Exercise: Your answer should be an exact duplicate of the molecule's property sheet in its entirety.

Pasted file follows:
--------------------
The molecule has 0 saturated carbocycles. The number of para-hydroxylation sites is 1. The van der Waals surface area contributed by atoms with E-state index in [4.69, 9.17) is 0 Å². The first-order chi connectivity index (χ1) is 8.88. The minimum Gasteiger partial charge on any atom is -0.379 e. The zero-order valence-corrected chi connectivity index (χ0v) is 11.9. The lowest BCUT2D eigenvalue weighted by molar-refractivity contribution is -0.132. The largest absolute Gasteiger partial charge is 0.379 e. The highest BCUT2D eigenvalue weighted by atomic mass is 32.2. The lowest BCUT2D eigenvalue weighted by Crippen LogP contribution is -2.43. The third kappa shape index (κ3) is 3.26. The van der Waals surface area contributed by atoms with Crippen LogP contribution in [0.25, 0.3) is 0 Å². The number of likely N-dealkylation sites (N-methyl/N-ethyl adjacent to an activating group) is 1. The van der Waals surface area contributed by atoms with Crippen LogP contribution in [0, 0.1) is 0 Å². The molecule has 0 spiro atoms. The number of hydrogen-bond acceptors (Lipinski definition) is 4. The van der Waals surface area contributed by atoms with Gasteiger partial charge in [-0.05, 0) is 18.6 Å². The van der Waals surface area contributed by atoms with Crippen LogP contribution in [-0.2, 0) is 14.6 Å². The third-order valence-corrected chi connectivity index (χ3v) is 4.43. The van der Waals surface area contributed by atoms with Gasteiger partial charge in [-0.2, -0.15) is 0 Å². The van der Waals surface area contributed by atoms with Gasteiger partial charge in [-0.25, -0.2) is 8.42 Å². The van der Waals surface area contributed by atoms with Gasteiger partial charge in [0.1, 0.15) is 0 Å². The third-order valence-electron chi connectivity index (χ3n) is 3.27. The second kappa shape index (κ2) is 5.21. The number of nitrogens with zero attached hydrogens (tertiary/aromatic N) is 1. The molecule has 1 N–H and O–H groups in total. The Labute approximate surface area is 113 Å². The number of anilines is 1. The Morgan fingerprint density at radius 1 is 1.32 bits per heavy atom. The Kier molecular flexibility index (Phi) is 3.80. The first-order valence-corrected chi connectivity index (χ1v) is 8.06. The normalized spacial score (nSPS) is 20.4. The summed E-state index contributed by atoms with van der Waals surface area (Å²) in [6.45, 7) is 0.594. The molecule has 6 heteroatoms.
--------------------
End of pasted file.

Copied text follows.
The molecule has 0 saturated carbocycles. The number of para-hydroxylation sites is 1. The van der Waals surface area contributed by atoms with E-state index in [4.69, 9.17) is 0 Å². The first-order chi connectivity index (χ1) is 8.88. The minimum Gasteiger partial charge on any atom is -0.379 e. The zero-order valence-corrected chi connectivity index (χ0v) is 11.9. The lowest BCUT2D eigenvalue weighted by molar-refractivity contribution is -0.132. The largest absolute Gasteiger partial charge is 0.379 e. The highest BCUT2D eigenvalue weighted by atomic mass is 32.2. The lowest BCUT2D eigenvalue weighted by Crippen LogP contribution is -2.43. The third kappa shape index (κ3) is 3.26. The van der Waals surface area contributed by atoms with Crippen LogP contribution in [0.25, 0.3) is 0 Å². The number of likely N-dealkylation sites (N-methyl/N-ethyl adjacent to an activating group) is 1. The van der Waals surface area contributed by atoms with Crippen LogP contribution in [0, 0.1) is 0 Å². The molecule has 0 spiro atoms. The number of hydrogen-bond acceptors (Lipinski definition) is 4. The van der Waals surface area contributed by atoms with Gasteiger partial charge in [-0.05, 0) is 18.6 Å². The van der Waals surface area contributed by atoms with Crippen LogP contribution in [-0.2, 0) is 14.6 Å². The third-order valence-corrected chi connectivity index (χ3v) is 4.43. The van der Waals surface area contributed by atoms with Gasteiger partial charge in [-0.2, -0.15) is 0 Å². The van der Waals surface area contributed by atoms with Gasteiger partial charge in [-0.25, -0.2) is 8.42 Å². The van der Waals surface area contributed by atoms with Gasteiger partial charge in [0.1, 0.15) is 0 Å². The third-order valence-electron chi connectivity index (χ3n) is 3.27. The second kappa shape index (κ2) is 5.21. The number of nitrogens with zero attached hydrogens (tertiary/aromatic N) is 1. The molecule has 1 N–H and O–H groups in total. The Labute approximate surface area is 113 Å². The number of anilines is 1. The Morgan fingerprint density at radius 1 is 1.32 bits per heavy atom. The Kier molecular flexibility index (Phi) is 3.80. The first-order valence-corrected chi connectivity index (χ1v) is 8.06. The normalized spacial score (nSPS) is 20.4. The summed E-state index contributed by atoms with van der Waals surface area (Å²) in [6.45, 7) is 0.594. The molecule has 6 heteroatoms.